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Big Tech layoffs could generate wave of future startups

NextView Ventures cofounders Lee Hower (left), David Beisel (center), and Rob Go (right) are looking to back teams laid off from tech companies.Aaron Pressman

Layoffs and spending cuts at tech companies can have a surprising impact on the local economy.

For the past year, high inflation and tumbling stock prices have turned the tech market’s boom into a bust. Dozens of tech companies have laid off workers and put expansion plans on hold — and just this week, fitness-tracker maker Whoop and data company Definitive Healthcare announced new cuts. But while most laid-off workers scramble to find new jobs in a downturn, some decide to strike out on their own and start new companies.

And that could eventually benefit the Boston startup scene.

“We know that a huge number of VC-backed entrepreneurs are corporate ‘refugees,’” Harvard Business School professor Josh Lerner said. “We also know that there is a strong connection between large layoffs and more entrepreneurship in general.”


So while local job cuts at Amazon, Meta, and Twitter — alongside layoffs at smaller companies like iRobot and Wayfair — reduce employment in the short term, they also prompt startup formation and future job growth, Lerner said.

“Unemployment is potentially a destructive experience,” concludes a 2014 study from The Ragnar Frisch Centre for Economic Research. “But unemployment also triggers creativity.”

At least one Boston VC firm wants to feed that trend. NextView Ventures started taking applications for its fourth annual startup accelerator program this week and is looking for ideas from groups of people who have worked together in the past and may have been laid off. They also see potential in groups who are still in Big Tech but are stymied by spending cuts.

The Wayfair company location on Boylston Street in Boston on Feb. 13, 2020. While local job cuts at companies like Wayfair reduce employment in the short term, they may also prompt startup formation and future job growth.David Ryan/Globe Staff/Boston Globe

“Most people working at a big tech company in the not-too-distant past wouldn’t have thought to leave and start a company because that was a pretty comfortable place to be,” said Lee Hower, one of three founding partners at the firm. “But now those companies are changing their focus and taking less moonshots.”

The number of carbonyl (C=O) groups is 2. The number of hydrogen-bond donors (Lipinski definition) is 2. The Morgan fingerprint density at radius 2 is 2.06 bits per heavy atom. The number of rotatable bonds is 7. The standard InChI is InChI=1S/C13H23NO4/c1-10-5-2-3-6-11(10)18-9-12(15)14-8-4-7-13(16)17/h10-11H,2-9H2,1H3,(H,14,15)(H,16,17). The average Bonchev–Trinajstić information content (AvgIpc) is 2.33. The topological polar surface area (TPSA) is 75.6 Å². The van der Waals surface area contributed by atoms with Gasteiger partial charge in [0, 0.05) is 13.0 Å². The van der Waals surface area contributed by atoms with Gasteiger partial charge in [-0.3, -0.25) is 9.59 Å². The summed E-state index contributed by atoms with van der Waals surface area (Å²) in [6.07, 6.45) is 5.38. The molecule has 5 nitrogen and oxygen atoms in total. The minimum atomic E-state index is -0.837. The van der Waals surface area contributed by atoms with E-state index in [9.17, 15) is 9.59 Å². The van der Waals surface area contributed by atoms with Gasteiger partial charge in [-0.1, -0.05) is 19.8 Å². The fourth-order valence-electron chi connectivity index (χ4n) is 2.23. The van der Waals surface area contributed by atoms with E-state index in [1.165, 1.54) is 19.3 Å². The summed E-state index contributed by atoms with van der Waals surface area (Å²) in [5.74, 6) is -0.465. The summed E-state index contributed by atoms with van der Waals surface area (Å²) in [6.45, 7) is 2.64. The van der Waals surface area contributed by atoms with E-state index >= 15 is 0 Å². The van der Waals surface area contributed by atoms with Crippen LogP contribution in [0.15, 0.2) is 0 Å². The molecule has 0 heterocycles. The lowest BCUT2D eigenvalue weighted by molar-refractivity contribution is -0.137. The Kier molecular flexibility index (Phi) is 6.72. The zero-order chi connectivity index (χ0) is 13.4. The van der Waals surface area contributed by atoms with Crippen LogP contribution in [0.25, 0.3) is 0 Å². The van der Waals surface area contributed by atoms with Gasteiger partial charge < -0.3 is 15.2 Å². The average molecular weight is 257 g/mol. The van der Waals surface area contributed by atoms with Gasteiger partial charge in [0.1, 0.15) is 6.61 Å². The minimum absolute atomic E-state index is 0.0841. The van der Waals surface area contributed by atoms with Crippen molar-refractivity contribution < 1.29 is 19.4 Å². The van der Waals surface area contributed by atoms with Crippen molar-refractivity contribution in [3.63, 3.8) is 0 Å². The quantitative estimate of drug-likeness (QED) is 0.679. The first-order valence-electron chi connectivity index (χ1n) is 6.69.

The half-dozen or so companies chosen for the NextView accelerator will participate in weekly programming and advice sessions and get $400,000 each in backing.

NextView has had some hits from betting on what the firm calls “alumni pods,” Hower said. The founders of advertising-tech startup TripleLift got to know each other at AppNexus, for example, and the founders of Drift worked at HubSpot.

“High-caliber teams that have worked together before are just so far ahead in their ability to execute,” NextView’s Rob Go said.

NextView focuses on early-stage startups that appeal directly to consumers or use consumer-like strategies to appeal to business customers. Past startups it has backed include Whoop and Waltham health tech firm Devoted Health.

The rise of artificial intelligence apps that can create art, imitate voices, and compose text has also caught NextView’s attention. The firm has already backed one startup taking advantage of what’s known as “generative AI” and expects to find more this year, NextView’s David Beisel said.

“The classic uses of AI were about analysis and formulating conclusions; this is about creating something new,” Beisel said. “It is going to affect how a lot of creative professionals do their work.”

Aaron Pressman can be reached at Follow him @ampressman.